Fans of strategy games (and sheep) will enjoy TowerMadness HD by Limbic Software, which expands on the traditional subgenre of “tower-defense” with sharp graphics, exciting gameplay and innovative online features. Set in an idyllic countryside (suspiciously reminiscent of Lancashire), you must defend your prized sheep from marauding aliens with an impressive array of powerful and customizable defenses.
While certain tower-defense titles such as GemCraft, (the smartly titled) Desktop Tower Defense, and my personal favorite, Gratuitous Space Battles, have achieved a moderate level of success and popularity, the subgenre still suffers from its unfair characterization as the zealously-policed niche of timid, addled nerds, tabulating and modeling their way to victory. For many, factors such as the heavy emphasis on preparation and planning, inattention to story, and the tendency towards monotonous gameplay—all led to the genre’s bad reputation.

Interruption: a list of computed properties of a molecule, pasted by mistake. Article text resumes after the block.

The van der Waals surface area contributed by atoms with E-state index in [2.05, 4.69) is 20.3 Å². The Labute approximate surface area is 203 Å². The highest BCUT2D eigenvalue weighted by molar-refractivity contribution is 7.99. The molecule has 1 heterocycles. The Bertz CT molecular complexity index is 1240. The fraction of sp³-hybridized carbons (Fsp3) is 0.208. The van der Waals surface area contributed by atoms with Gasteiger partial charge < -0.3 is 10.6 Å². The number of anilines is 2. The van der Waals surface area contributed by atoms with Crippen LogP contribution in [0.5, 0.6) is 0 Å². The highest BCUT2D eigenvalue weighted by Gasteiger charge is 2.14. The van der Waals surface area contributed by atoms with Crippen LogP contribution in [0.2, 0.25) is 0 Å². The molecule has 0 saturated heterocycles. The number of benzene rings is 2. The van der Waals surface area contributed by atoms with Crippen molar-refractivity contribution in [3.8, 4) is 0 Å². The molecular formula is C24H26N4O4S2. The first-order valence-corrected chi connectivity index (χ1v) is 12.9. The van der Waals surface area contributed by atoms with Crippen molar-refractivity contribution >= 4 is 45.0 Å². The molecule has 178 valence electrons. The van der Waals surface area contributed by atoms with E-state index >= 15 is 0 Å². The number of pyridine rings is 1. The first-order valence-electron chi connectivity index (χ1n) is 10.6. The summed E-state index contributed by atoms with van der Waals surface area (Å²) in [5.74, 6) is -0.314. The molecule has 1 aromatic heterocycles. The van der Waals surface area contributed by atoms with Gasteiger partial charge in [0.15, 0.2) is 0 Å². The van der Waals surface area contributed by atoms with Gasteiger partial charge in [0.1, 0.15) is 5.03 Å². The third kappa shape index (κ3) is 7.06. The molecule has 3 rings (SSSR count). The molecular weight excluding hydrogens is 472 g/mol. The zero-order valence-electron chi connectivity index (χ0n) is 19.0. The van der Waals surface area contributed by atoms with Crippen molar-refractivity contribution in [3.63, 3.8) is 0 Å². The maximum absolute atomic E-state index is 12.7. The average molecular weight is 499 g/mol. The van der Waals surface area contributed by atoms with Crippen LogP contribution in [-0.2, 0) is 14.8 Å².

However, drawing on both the unique capabilities of the iPad platform, and the creativity of the vast tower-defense development community, Limbic has created a more accessible alternative to typical tower defense games. In what this reviewer cannot help but interpret as an agrarian-survivalist allegory against the relentless, inhuman global economy, the player may make use of 9 upgradeable weapon types across 18 cartoony, yet crisp maps. The alien menace (Greys and Bugs of various size) has some pathing and evasion ability, yet the difficulty is largely a factor of the aliens’ individual toughness and numbers, which as the game wears on, can become tedious. The action is in real time; quick-thinking and risk-taking help alleviate the tedium of the constant waves. While boasting already-impressive gameplay, it’s the online functionality that stands out: regular downloadable content is available through Limbic Software, a cool replay system helps novice players negotiate the learning curve, and suitably-ambitious players may even compete for bragging rights, or alternatively lucre, via global leaderboards. Add to that a helpful tutorial system, HD graphics, multitouch pan and zoom functionality, and sheep—and you’ve got yourself a solid game.
The takeaway: Intuitive, quirky gameplay, competent HD integration, and a robust online experience come together for a fun and enjoyable experience, albeit one limited by the inherent difficulty of “accessible tower-defense.”
[Until he disappeared to restock his bunker with railguns, gold, and sheep for the Afterscape, Folahan Olowoyeye was a frequent contributor to Macworld.]